“The Lord called to Moses and spoke to him from the tent of meeting.” (Leviticus 1:1)
In last week’s Parasha, the Mishkan (Tabernacle) was completed and the cloud rested over it, signifying that the Divine Presence had come to dwell within it.
In this week’s Parasha, God reveals to Moses the laws for the sacrifices performed in the Temple, including the sin offering and the guilt offering.
This Shabbat is also the first Sabbath (day of rest) in the Hebrew month of Nisan, which God ordained as the first month of the Biblical calendar. Biblically speaking, then, we are in a new year!
Traditionally speaking, however, there are four different new years in Judaism:
- The new year for kings and festivals on Nisan 1;
- The new year for tithing cattle on Elul 1;
- The new year for the reckoning of years on Tishri 1 (Rosh Hashanah); and
- The new year for trees on Shevat 15 (Tu Bishvat).
God made Nisan the first month of the year because it was the month in which the Jewish people were freed from slavery in Egypt and became a nation.
Nisan is regarded today as the start of the ecclesiastical new year, but the first of Tishri, which is the seventh month, is regarded as the start of the civil year.
Before the tenth plague came upon Egypt, the Lord told Moses that Nisan would be the first month of the year.
“The Lord said to Moses and Aaron in Egypt, ‘This month is to be for you the first month, the first month of your year.’” (Exodus 12:1–2)
According to Jewish tradition, the Israelites received the first commandment to sanctify the New Moon as the first day of Nisan after being delivered from Egypt.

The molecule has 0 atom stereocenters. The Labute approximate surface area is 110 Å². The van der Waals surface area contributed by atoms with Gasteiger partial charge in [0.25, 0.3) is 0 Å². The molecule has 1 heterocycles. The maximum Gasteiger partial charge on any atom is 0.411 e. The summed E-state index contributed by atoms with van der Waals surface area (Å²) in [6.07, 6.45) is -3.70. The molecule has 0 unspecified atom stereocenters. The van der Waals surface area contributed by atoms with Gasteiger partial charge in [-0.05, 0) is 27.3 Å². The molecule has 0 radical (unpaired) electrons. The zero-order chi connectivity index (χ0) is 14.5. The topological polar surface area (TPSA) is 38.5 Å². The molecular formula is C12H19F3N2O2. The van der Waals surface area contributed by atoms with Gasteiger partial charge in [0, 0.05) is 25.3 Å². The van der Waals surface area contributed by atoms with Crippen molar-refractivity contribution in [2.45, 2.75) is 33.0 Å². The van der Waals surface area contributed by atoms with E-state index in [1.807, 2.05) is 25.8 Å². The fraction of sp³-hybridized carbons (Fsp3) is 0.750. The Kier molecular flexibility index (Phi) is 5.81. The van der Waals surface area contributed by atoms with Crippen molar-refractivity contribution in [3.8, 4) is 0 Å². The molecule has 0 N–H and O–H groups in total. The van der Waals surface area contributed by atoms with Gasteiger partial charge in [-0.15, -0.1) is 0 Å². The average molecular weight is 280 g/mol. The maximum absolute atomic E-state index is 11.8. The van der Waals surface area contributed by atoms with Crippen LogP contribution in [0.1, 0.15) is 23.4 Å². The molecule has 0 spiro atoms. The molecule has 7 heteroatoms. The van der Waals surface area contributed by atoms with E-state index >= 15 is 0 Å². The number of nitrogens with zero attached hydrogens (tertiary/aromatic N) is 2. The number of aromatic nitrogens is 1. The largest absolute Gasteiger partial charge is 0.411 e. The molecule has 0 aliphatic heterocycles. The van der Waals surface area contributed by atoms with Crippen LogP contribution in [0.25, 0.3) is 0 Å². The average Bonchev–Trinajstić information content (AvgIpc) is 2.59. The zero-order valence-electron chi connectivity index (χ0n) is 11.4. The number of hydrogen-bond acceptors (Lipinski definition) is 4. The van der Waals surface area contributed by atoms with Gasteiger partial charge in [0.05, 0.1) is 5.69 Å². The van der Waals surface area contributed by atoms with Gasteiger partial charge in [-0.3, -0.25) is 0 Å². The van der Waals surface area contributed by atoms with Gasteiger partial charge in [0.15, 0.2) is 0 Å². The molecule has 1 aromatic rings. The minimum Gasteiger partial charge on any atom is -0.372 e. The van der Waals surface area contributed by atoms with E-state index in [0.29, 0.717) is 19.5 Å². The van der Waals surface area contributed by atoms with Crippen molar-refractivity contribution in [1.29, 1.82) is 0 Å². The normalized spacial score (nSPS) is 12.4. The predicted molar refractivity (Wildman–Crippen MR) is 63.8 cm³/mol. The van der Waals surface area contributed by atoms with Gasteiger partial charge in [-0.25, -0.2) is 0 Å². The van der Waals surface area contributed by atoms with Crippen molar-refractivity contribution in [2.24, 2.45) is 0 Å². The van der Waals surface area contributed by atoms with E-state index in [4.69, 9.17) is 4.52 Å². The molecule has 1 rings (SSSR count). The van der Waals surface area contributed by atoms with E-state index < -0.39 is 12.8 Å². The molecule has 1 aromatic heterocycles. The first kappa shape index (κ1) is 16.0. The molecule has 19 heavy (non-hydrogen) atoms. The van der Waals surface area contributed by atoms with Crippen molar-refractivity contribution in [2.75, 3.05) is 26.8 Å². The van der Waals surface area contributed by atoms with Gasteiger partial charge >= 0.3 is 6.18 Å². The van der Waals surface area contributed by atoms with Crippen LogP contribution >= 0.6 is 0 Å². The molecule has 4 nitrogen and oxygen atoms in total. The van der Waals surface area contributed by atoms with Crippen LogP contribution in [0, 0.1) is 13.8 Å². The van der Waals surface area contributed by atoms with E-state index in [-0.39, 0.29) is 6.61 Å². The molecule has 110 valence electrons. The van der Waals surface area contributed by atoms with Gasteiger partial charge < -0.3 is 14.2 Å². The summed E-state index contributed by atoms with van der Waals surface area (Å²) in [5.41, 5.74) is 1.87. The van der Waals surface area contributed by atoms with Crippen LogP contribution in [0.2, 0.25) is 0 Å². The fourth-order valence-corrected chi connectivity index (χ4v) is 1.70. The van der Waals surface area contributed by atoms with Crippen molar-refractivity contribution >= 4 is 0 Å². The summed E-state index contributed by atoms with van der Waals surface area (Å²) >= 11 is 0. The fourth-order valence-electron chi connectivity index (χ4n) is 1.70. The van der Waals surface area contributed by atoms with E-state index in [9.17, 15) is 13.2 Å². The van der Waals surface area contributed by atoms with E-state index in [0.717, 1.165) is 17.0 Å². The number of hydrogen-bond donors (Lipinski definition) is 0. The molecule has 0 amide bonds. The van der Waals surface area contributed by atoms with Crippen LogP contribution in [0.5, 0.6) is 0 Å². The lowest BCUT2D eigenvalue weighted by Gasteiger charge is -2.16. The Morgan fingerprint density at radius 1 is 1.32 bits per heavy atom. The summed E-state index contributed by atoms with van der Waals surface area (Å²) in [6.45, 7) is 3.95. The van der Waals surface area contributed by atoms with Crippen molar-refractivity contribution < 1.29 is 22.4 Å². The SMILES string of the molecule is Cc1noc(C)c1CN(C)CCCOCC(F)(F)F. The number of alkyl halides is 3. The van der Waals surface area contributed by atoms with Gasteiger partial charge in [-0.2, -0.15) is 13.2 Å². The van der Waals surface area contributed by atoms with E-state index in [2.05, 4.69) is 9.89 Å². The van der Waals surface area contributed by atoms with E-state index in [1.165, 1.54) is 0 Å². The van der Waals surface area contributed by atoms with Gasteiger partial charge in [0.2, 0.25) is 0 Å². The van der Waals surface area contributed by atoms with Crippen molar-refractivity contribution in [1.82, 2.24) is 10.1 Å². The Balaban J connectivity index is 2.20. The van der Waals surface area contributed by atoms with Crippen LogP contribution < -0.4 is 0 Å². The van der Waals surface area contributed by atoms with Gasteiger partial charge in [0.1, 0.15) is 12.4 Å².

So, in the Hebrew reckoning of time, the month of Nisan begins at the New Moon, and a day begins at sunset, in keeping with the creation account in Genesis.
“… and the evening and the morning were the first day.” (Genesis 1:5)
In following this lunar calendar, the Israelites made a solid departure from the Egyptian solar tradition of Ra worship.
Leviticus: Finding a Deeper Revelation of Yeshua (Jesus)
“You will be for me a kingdom of priests and a holy nation.” (Exodus 19:6)
The oldest name for the Third Book of Moses is Torat Kohanim (Law of the Priests). It describes the Temple sacrifices, the functions of the priesthood (Kohanim), and the duties of Israel, the priestly nation.
Leviticus has so much information about how to serve God that, even though there is no longer a Temple or Temple sacrifices, Jewish children begin their study of Torah with this book.
Far from being irrelevant to New Covenant Believers, Leviticus can bring deeper insight and fresh revelation that will enrich our relationship with the Lord.
Moreover, a failure to understand the spiritual principles that are behind the blood sacrifice and substitutionary atonement makes it truly difficult to understand the significance of Yeshua’s (Jesus) death on the Roman execution stake.
The significance of Yeshua’s shed blood cannot fully impact our soul until we come to understand the laws of blood sacrifices and sin-offerings found in Leviticus.
They are foundational to understanding our faith.